- This talk surveys some recent results, all based on joint work with Natasa Pavlovic, related to the dynamics of Bose gases, and the Cauchy problem for Gross-Pitaevskii (GP) hierarchies. A GP hierarchy is an infinite system of coupled partial differential equations describing an interacting Bose gas in a mean field limit. First, we describe how the quintic nonlinear Schrodinger equation is derived from an N-body Schrodinger system with 3-body interactions and an associated GP hierarchy. Then, the local well-posedness theory for more general GP hierarchies is addressed, for focusing, defocusing, cubic and quintic interactions. In particular, the occurrence of blowup solutions is discussed (joint work with N. Pavlovic and N. Tzirakis). Furthermore, we present new conserved energy functionals which we apply to give a new proof of uniqueness of solutions of GP hierarchies, and to extend local to global well-posedness.

There will be informal groups going out to dinner on Saturday evening (see below).

Sunday, Nov 14

- 8:00-8:30 Breakfast
- 8:30-9:30 David Damanik (Rice): The Square Fibonacci Hamiltonian and Arithmetic Sums of Cantor Sets

- Motivated by numerical observations of Even-Dar Mandel and Lifshitz we investigate the structure of the spectrum of the Square Fibonacci Hamiltonian and confirm their observations in the small coupling regime, where we show the absence of gaps in the spectrum, as well as in the large coupling regime, where the spectrum turns out to be nowhere dense. The open problems in the intermediate coupling regime will be briefly discussed. The talk is based on joint work with Anton Gorodetski.

- 9:45-10:45 Juhi Jang (UC Riverside): Well-posedness theory for compressible Euler equations in a physical vacuum

- An interesting problem in gas and fluid dynamics is to understand the behavior of vacuum states, namely the behavior of the system in the presence of vacuum. A particular interest is so called physical vacuum which naturally arises in physical problems. The main difficulty lies in the fact that the physical systems become degenerate along the boundary. I'll present the well-posedness result of 3D compressible Euler equations for polytropic gases in the presence of physical vacuum based on a hyperbolic type of energy estimates which consist in the instant energy estimates and the curl estimates. This is a joint work with Nader Masmoudi.

- 11:15-12:15 Alex Ionescu (Princeton): On the uniqueness of stationary black holes in vacuum

- I will discuss the uniqueness problem of the Kerr solution among regular, stationary solutions of the Einstein vacuum equation. Then I will discuss some recent joint work with S. Klainerman and S. Alexakis of this problem.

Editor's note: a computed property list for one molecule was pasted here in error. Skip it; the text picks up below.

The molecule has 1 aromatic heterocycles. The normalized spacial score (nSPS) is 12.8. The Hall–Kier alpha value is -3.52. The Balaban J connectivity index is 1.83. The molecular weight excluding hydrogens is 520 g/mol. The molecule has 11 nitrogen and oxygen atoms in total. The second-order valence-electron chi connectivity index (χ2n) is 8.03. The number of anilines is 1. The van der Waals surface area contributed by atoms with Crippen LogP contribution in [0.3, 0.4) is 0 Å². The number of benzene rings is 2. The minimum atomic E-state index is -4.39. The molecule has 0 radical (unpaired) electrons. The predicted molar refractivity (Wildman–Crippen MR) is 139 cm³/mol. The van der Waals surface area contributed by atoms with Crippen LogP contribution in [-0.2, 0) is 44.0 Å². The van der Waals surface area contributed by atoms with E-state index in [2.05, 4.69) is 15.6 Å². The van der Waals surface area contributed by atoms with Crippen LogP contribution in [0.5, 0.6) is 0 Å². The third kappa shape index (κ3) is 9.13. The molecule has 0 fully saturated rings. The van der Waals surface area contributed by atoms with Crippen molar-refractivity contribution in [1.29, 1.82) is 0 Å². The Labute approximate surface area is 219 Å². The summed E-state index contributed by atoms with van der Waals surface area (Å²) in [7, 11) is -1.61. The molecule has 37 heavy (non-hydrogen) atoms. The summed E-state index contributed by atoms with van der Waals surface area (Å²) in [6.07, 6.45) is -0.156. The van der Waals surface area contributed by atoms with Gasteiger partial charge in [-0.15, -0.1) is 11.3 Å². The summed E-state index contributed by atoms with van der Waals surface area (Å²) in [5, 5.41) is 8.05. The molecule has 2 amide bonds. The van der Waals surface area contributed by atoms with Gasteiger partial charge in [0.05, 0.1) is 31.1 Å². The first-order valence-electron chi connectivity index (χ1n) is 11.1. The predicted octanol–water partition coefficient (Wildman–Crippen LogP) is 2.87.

There will be an informal (free) registration during the conference.

A list of hotels near UCLA can be found here. A campus map can be found here.

Thanks to NSF grant DMS-0649473, we now have some funds to support graduate student and postdoctoral travel to attend this conference. Please contact tao@math.ucla.edu for details on this (or for any other inquiries). Reimbursement forms will be provided at the conference.

Navigation

To get to campus, consult this Google map, centered on the Westwood Blvd parking booth.

Here is a map to help with on-campus navigaion:

Key:

X = Location of lectures: Math Sciences building, room 6627.

P = Parking: (1) Parking booth on Westwood Plaza (=Blvd). (2) Self-service parking entrance to structure #2.

F = On-campus food: Kerckhoff coffee house (salads/sandwiches) and Ackerman Union (Sbarro/Panda Express/Carls Jr./Rubio's)

Tiverton house is here on the east side Tiverton (almost) at the intersection with Le Conte, just off the bottom of the map.

Dining

There are numerous eateries in Westwood village and further down Westwood Blvd. Here is a selection:

A = Palomino Very nice, but a little pricey.

B = Flame Persian Cuisine One of several Persian restaurants; this neighbourhood is known as "Little Persia".

C = California Pizza Kitchen Pizza.

D = Noodle Planet Very economical.

E = Westwood Brewing Co It's a bar.

Local organisers: John Garnett, Rowan Killip, Terence Tao, Christoph Thiele, Monica Visan

Global organisers: Hans Lindblad, Jacob Sterbenz

Previous SCAPDE meetings:

- Winter 2010, UC San Diego

- Fall 2009, UC Irvine
- Winter 2009, UCLA
- Winter 2008, UC San Diego
- Fall 2002, UCLA
- Spring 2000,UC San Diego